The final game of the round produced a thriller, as Calder snuck over the line against the Greater Western Victoria (GWV) Rebels at Mars Stadium. The game was only ever edged in the Rebels’ favour by a margin of one to two goals, but they seemed the superior side on the day and could have been even further ahead if not for some inaccuracy. The Cannons took full toll, booting three goals to one in the final term to snatch a four-point win.

Former Essendon father-son prospect Mason Fletcher came up clutch with three goals, matched by teammate Ned Gentile. Three Rebels booted multiples, while Collingwood draftee Jay Rantall dominated with a game-high 35 disposals. The cream had clearly risen to the top as Sam Ramsay followed with 33 touches, as the pair displayed all of the traits which saw them bolt into AFL Draft calculations.

Classic Contests: Cannons hold off Pioneers in slow-scoring affair

IF you are missing footy like we are, then let us somewhat salvage that with a look back in a new series of Classic Contests. In today’s contest we look at one of the would-have-been Round 14 clashes in the NAB League this year between the Bendigo Pioneers and Calder Cannons. In this edition, we wind the clock back just one year to when the two sides met in early in the season for a low-scoring slog.

2019 NAB League, Round 6
Saturday May 4, 2:15pm
Highgate Recreation Reserve

CALDER CANNONS 4.3 | 6.5 | 7.6 | 7.10 (52)
BENDIGO PIONEERS 1.0 | 2.1 | 4.3 | 5.6 (36)

GOALS:

Calder: M. Fletcher 2, B. Rigoni, N. Gentile, J. O’Sullivan, D. Mott, M. Allison.
Bendigo:
E. Roberts, R. Ironside, J. Ginnivan, Z. Murley, C. Fisher.

BEST:

Calder: J. Martin, D. Mott, J. Hotchkin, T. Browning, N. Gentile, B. Newman
Bendigo:
J. Treacy, R. Ironside, S. Conforti, J. Schischka, B. Vaz, W. Wallace

Draftees in action:

Calder: Sam Ramsay
Bendigo:
Brady Rowles

There have not exactly been many ‘classic’ contests between these two sides over the past decade, but they got within 16 points of each other in Round 6 of last year’s NAB League season in a decent showing. The Cannons were beginning to shake off a slow start to their campaign, improving to 2-3 with a win over Geelong in Round 5. Conversely, Bendigo was beginning to slide after a rampant 2-0 start, sitting at 2-2 with a bye in tow.

The Cannons may have been missing a couple of their eventual, surprise draftees, but would go into the clash boasting most of its top-end talent at the time. Of them, Carlton recruit Sam Ramsay took the field, while Bendigo’s sole draftee on the team sheet was Sydney speedster, Brady Rowles. The absences of key players and first round picks Brodie Kemp and Thomson Dow would prove costly for Bendigo over the stretch, as it looked to reclaim some of its early season form.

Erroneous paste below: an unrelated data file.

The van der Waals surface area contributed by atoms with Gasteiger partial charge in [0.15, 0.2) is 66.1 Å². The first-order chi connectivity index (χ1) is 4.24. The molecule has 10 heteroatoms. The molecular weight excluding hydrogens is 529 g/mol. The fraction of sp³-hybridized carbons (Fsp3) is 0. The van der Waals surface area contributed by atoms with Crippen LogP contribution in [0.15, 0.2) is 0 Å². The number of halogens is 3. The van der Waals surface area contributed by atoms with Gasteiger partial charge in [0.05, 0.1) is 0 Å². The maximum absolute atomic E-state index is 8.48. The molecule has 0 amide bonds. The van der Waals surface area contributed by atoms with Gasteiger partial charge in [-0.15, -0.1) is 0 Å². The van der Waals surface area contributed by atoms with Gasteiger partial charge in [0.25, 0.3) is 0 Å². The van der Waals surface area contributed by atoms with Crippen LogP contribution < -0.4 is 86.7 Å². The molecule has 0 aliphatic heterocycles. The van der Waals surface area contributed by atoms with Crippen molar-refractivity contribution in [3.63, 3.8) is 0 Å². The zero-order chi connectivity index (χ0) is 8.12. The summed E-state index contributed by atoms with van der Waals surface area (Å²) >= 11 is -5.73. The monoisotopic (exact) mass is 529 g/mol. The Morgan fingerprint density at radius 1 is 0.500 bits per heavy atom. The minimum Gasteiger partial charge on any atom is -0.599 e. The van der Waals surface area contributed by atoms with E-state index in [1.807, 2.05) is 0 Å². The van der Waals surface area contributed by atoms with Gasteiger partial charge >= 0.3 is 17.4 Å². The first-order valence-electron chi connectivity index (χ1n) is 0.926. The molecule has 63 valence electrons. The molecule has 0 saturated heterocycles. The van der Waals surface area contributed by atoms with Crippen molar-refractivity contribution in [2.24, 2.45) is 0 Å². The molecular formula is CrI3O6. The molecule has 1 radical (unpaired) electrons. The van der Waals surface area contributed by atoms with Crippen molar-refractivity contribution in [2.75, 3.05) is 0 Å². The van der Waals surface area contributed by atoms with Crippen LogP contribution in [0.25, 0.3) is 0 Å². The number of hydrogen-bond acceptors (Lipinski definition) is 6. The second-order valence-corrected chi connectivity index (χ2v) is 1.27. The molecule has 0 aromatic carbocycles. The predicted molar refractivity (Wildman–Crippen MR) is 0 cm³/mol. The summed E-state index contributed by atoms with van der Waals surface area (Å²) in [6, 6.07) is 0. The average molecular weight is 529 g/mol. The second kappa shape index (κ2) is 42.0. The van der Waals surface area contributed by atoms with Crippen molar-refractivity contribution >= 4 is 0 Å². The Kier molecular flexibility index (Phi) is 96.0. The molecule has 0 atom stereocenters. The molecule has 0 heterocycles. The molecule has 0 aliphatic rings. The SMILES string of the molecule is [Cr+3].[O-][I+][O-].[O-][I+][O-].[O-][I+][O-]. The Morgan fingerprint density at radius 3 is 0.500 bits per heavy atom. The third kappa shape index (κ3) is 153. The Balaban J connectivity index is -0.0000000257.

True to form, Calder made the hot start with a four goals to one opening term. While Bendigo was accurate with its sole scoring shot for the quarter, the Cannons could only put away four of their seven attempts. It seemed the Cannons were en route to a big win having kept their opponents to just one goal in the second term too, adding another couple themselves to set up a 28-point lead at half-time.

But that was when the Pioneers began to shake off the potential wares of their big road trip, doubling their goal tally in the third term to shave the margin to 21 points heading into the final period of play. Still, they would need to double their tally again to sneak over the line while keeping Calder goalless. Bendigo managed the second feat, but lacked the firepower in tough conditions, falling just under three goals short to the better fancied Cannons.

Former Essendon father-son prospect Mason Fletcher booted two majors in a day which was scare of goals, while midfield ace Daniel Mott also found the goals with one of his game-high 36 disposals. Brodie Newman managed 21 along with 12 marks, while James Schischka (20 disposals) was Bendigo’s leading ball winner. Rowles had one of his more influential outings with a season-high 17 touches, with Ramsay kept to 16 on the opposing side.

The Cannons would go on to finish two games outside of the top three, notching a 9-6 record to sit fifth. After a win in week one of finals, their season would end at the hands of Sandringham in the semi finals. Bendigo failed to make its own post-season splash, bundled out in Wildcard Round after amassing a 5-10 come the end of the regular season.

NAB League Boys 2019 Throwback: Round 14 – Chargers, Power cut gap to Ranges

A SATURDAY double-header at Box Hill City Oval held massive finals ramifications in last year’s NAB League competition, kicking off Round 14 in style. Gippsland Power had Oakleigh to thank as the Chargers knocked off ladder leader, Eastern, seeing the two sides close within a game of top spot. Elsewhere, Sandringham kept pace with the leading pack after a thrilling win over Dandenong, while Northern and Calder got the better of their Country opponents, and Greater Western Victoria (GWV) knocked off Geelong. Western Jets enjoyed the bye.